IBHOF inductee and boxing gambling expert Graham Houston seeks the betting value in the weekend’s significant world title action featuring Shakur Stevenson vs Oscar Valdez and Katie Taylor vs Amanda Serrano.
Shakur Stevenson’s price has been steadily rising and he’s now 1/7 (-700) at Betfred to defeat Oscar Valdez in a clash of unbeaten junior lightweight champions on Saturday in Las Vegas.
But while the odds have climbed into the stratosphere I think Stevenson is the rightful favourite. His slick southpaw style looks wrong for the tough, tenacious but more straightforward Valdez.
Yet while I find it difficult to see a path to victory for Valdez I don’t see Shakur totally dominating him. Valdez is a competent fighter and good puncher, and I think he’s being somewhat sold short after his struggle with Robson Conceicao.
Yet putting up a good fight and actually winning are, of course, two different things.
Stevenson, 24, seems to hold all the aces. He’s looking big and strong at 130 pounds. Shakur is skilled and fast, with excellent punch-anticipation. And while Stevenson has been disappointingly tentative in some fights he seemed to reach a new level when he stopped Jamel Herring in the 10th round in his last fight.
Valdez, meanwhile, showed tremendous grit when battling through the pain of a broken jaw to defeat the bigger, heavier Scott Quigg. He boxed beautifully to win the title from Miguel Berchelt, capping a career-best performance with a spectacular 10th-round knockout. But Quigg and Berchelt were right in front of Valdez. Against Stevenson, Valdez will be meeting someone who is hard to hit and who is an adept counter puncher.
If Valdez is going to pull off the upset he will surely have to apply educated pressure, taking the fight to Stevenson and trying to take him out of his strike and wear him down.
The problem here is that Stevenson will be looking to time Valdez for sharp counter punches. Valdez will likely be able to get in right hands from time to time and he’ll no doubt be looking to position himself to land the left hook, but he might find the always-alert Stevenson one step ahead.
Stevenson says he believes he can discourage and even stop Valdez simply by constantly hitting him and making him miss. And for those looking for a value bet, Stevenson to win inside the distance at a general price of 13/5 (+260) might make some sense. After all, Valdez is 31 and he has had some tough fights. He also had a long amateur career, boxing for Mexico in two Olympics. But the decision prop at 5/8 (-160) obviously has to be considered more likely than the stoppage.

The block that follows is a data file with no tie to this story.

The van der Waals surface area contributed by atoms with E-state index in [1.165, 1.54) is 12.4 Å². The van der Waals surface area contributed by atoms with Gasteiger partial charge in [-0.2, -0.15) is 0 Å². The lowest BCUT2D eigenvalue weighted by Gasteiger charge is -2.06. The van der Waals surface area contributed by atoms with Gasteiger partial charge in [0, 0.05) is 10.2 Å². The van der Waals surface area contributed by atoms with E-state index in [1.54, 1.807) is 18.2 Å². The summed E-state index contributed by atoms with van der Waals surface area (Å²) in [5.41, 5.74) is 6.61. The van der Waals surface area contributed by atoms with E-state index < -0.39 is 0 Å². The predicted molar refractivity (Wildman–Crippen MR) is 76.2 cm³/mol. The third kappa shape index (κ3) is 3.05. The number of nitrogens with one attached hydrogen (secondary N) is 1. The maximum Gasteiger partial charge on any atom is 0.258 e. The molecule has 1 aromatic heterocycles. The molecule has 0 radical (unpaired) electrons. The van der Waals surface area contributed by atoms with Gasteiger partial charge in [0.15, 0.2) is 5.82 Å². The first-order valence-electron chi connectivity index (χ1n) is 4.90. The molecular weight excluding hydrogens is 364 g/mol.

Valdez is so tough and game, it will take a heck of a lot to get him out of the fight. Even if Valdez is being outboxed he will never give in. It’s not the sexiest bet out there, but Stevenson by decision looks the way to go.
There’s another huge fight across the pond tonight, this one a true women’s superfight at Madison Square Garden, with Ireland’s darling Katie Taylor defending her lightweight titles against featherweight champion Amanda Serrano in a tough-to-call contest.
The odds opened at pick ’em, but money has shown for Serrano and the New York-Puerto Rican challenger is now a slight 8/11 (-138) favourite at Betfred. However, a strong case can be made for both women.
Taylor will surely be the bigger fighter in the ring on Saturday night. Serrano, however, has fought as a lightweight and even junior welter in a remarkable career that has seen her move up and down the weight classes.
I see Taylor, 35, as the superior boxer from the textbook perspective. She has a solid technique, with excellent judgement of timing and distance. Serrano, 33, has the greater punch-output. It could come down to Serrano’s volume against Taylor’s precision.
While Serrano has had more than twice as many pro fights than the champion, Taylor might have more ring miles on the clock, bearing in mind her long amateur career. Taylor boxed in all the big amateur tournaments and, of course, won Olympic gold at the London Games. And she’s been in a few wars as a pro — the two with Delfine Persoon especially but also a torrid 10-rounder against Natasha Jonas. Those fights can be draining.
However, the thing about Taylor is that she knows how to win in nip-and-tuck fights. She’s very good at getting off with rapid-fire bursts of punches to steal rounds. But Serrano is the puncher in the fight. Natasha Jonas was able to steady Taylor with the right hook from her southpaw stance. Perhaps the southpaw Serrano can do the same.
Each woman will be well supported, with the New York and Hispanic fans cheering for Serrano while a huge Irish contingent will be raising the roof every time Taylor lands a scoring blow.
I believe that for Serrano to win she will have to put pressure on Taylor and make her uncomfortable from the start. These are only two-minute rounds. Serrano must make every minute count. She must let her hands go and attack the body. If Serrano stands back and lets Taylor pick her off she could find herself falling hopelessly behind. But if Serrano can get off to a strong start, perhaps catching and hurting Taylor early, she can build on her success.
I’m probably not alone in struggling to pick a side in this one. But as great as Taylor is, I think Serrano can win rounds with volume, intensity and what I believe is an advantage in firing power. The price hasn’t got too far out of control to take a chance on Serrano to win. I don’t mind Serrano by decision at 8/5 (+160) while a small stab at the draw (offered at a general price of 10/1) isn’t a bad idea.
Main image: Valdez (left) and Stevenson (right) meet at the MGM Grand, Las Vegas, on Saturday night. Photo: Mikey Williams/Top Rank.